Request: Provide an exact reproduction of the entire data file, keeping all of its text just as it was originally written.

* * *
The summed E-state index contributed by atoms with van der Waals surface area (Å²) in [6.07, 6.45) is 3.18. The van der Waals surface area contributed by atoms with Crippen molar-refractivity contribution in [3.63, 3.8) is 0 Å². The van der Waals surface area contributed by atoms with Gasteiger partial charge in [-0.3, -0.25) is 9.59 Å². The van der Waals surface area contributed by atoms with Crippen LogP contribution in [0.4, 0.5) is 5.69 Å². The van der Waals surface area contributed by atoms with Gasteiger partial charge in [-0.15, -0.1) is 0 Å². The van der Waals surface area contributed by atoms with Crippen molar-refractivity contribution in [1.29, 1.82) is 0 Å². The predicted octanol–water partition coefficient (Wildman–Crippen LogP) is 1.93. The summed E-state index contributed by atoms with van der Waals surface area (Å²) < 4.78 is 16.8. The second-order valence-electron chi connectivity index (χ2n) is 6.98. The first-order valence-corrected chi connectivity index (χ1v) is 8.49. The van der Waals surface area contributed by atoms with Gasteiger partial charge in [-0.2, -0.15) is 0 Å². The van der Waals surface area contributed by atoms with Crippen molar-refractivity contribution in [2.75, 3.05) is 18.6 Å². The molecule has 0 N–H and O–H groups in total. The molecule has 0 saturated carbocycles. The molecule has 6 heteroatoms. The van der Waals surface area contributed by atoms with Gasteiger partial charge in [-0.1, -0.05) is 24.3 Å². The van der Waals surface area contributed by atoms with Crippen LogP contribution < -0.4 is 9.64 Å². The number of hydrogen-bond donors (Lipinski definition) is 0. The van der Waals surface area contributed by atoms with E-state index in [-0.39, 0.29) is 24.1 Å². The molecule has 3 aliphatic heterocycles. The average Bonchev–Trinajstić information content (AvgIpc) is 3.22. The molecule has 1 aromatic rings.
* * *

The summed E-state index contributed by atoms with van der Waals surface area (Å²) in [6.07, 6.45) is 3.18. The van der Waals surface area contributed by atoms with Crippen molar-refractivity contribution in [3.63, 3.8) is 0 Å². The van der Waals surface area contributed by atoms with Gasteiger partial charge in [-0.3, -0.25) is 9.59 Å². The van der Waals surface area contributed by atoms with Crippen LogP contribution in [0.4, 0.5) is 5.69 Å². The van der Waals surface area contributed by atoms with Gasteiger partial charge in [-0.15, -0.1) is 0 Å². The van der Waals surface area contributed by atoms with Crippen molar-refractivity contribution in [1.29, 1.82) is 0 Å². The predicted octanol–water partition coefficient (Wildman–Crippen LogP) is 1.93. The summed E-state index contributed by atoms with van der Waals surface area (Å²) < 4.78 is 16.8. The second-order valence-electron chi connectivity index (χ2n) is 6.98. The first-order valence-corrected chi connectivity index (χ1v) is 8.49. The van der Waals surface area contributed by atoms with Gasteiger partial charge in [-0.2, -0.15) is 0 Å². The van der Waals surface area contributed by atoms with Crippen molar-refractivity contribution in [2.75, 3.05) is 18.6 Å². The molecule has 0 N–H and O–H groups in total. The molecule has 0 saturated carbocycles. The molecule has 6 heteroatoms. The van der Waals surface area contributed by atoms with Gasteiger partial charge in [-0.1, -0.05) is 24.3 Å². The van der Waals surface area contributed by atoms with Crippen LogP contribution < -0.4 is 9.64 Å². The number of hydrogen-bond donors (Lipinski definition) is 0. The van der Waals surface area contributed by atoms with E-state index in [-0.39, 0.29) is 24.1 Å². The molecule has 3 aliphatic heterocycles. The average Bonchev–Trinajstić information content (AvgIpc) is 3.22. The molecule has 1 aromatic rings.